Four photography books strive to make a difference.
The fervor of current world events makes it easy to lose sight of the present and past social movements striving for a better world. Photographers and journalists are more important than ever to bring us stories of justice and injustice. A few photography books I’ve reviewed recently are definitely worth readers’ attention given the current socio-political climate.
Given how many images of conflict, tragedy, and disaster we see each day, one might find themselves truly struggling with a good answer to the question of whether photography is a positive agent of change or not. But please take a few moments to expose yourself to these books. Each book’s title below is a link to the full review. Consider how you personally can make, or have made, a positive impact in the world around you and your community. Take into consideration how each photographer’s work in these books affects you. It is my hope that readers of these books and viewers of these photographs will carry the ideas forward — affecting the world around them in positive ways. Like pebbles tossed into a pond, everyone can cause ripples extending farther than we could ever imagine.
SHOT: 101 Survivors of Gun Violence in America, by Kathy Shorr
Many of the gun-violence survivors in Shorr’s new book SHOT have recovered against odds, put their lives back together and now taking an active role in inviting a public back into the tough dialogue about American gun violence. Kathy Shorr depicts the determination of the human spirit. The survivors are together in themselves and more importantly they are together collectively. Their lives from this point forward are made of a new set of challenges but they know they are not taking on these challenges in isolation. Shorr’s SHOT gives us a chance to listen.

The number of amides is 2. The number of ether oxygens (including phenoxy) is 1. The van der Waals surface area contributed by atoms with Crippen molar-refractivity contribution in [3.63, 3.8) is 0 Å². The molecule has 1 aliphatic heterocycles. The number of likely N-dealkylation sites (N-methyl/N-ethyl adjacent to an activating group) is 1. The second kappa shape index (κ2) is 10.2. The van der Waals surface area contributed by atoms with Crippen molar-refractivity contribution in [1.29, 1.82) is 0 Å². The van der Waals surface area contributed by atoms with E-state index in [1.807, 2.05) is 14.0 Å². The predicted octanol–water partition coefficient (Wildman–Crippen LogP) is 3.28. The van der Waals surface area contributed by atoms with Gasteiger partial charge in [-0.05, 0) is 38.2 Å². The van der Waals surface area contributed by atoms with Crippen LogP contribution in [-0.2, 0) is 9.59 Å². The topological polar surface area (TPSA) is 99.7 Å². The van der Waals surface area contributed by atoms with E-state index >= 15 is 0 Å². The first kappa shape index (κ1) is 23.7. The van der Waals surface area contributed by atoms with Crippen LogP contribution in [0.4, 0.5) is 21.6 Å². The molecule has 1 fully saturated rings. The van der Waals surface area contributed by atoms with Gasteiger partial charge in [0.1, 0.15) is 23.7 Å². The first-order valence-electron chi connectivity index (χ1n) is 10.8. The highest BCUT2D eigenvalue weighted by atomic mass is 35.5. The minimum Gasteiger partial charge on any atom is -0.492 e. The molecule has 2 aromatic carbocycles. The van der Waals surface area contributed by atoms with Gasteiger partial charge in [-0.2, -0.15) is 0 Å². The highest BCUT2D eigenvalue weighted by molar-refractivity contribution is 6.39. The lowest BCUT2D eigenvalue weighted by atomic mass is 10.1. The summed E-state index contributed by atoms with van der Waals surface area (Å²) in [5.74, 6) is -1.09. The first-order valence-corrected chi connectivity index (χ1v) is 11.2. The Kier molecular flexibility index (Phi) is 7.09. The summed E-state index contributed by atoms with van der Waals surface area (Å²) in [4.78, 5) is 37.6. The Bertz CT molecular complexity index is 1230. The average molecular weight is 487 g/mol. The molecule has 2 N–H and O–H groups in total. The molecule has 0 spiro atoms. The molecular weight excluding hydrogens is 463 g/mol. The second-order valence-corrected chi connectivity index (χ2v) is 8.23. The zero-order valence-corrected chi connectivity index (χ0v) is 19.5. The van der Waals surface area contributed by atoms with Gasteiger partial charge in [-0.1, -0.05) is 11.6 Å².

Photographs of the African American Civil Rights Movement
A black man has served as a two-term president. People of color have held some of the highest offices in the government — yet the nation has not seen many issues of race and inequality disappear in the everyday lives of many Americans. But the overall feeling I got from North of Dixie is a combination of hope mixed with disappointment. It is my personal hope that people of different races, color or creed will see there is far more to be gained in life by working together and accepting each other for who we are. North of Dixie brings to light numerous lesser-known historic photographic images and illuminates the story of the civil rights movement in the American North and West. The book reveals the power of photography to preserve historical memory, impact social consciousness, and stimulate critical dialogue among everyone interested in social justice, human rights, American history, the African American civil rights movement, Black studies, and photojournalism. And hopefully, by better understanding the failures of our past we can avoid the pitfalls of repeating it. North of Dixie certainly goes a long way to guide the path.
Giles Duley photographs the survivors of war
Conflicts come and go, but their legacies remain. It takes courage to be an advocate for something greater than ourselves. It requires something more than just the absence of fear. Any fool can be fearless. The essence of courage comes from the best version of ourselves, and the strength to do the right thing, to do hard things for the lasting benefit of others. It takes this type of courage to photograph people caught in the effects of war, in hopes that the quiet pairing of empathetic images and words speaks louder than the bloody spectacle of war.
Photographs Along the Underground Railroad
Through Darkness to Light is a wonderful collection of researched historic documents, engaging photographs and text that creates an insightful narrative to events that occurred over 170 years ago. When one considers how many people are still fleeing oppression and moving toward freedom around the world, the Underground Railroad is just as poignant today when seen through the lens of present day social injustice. The desire for freedom and the interracial assistance of others was, and is, an important lesson to be told and retold.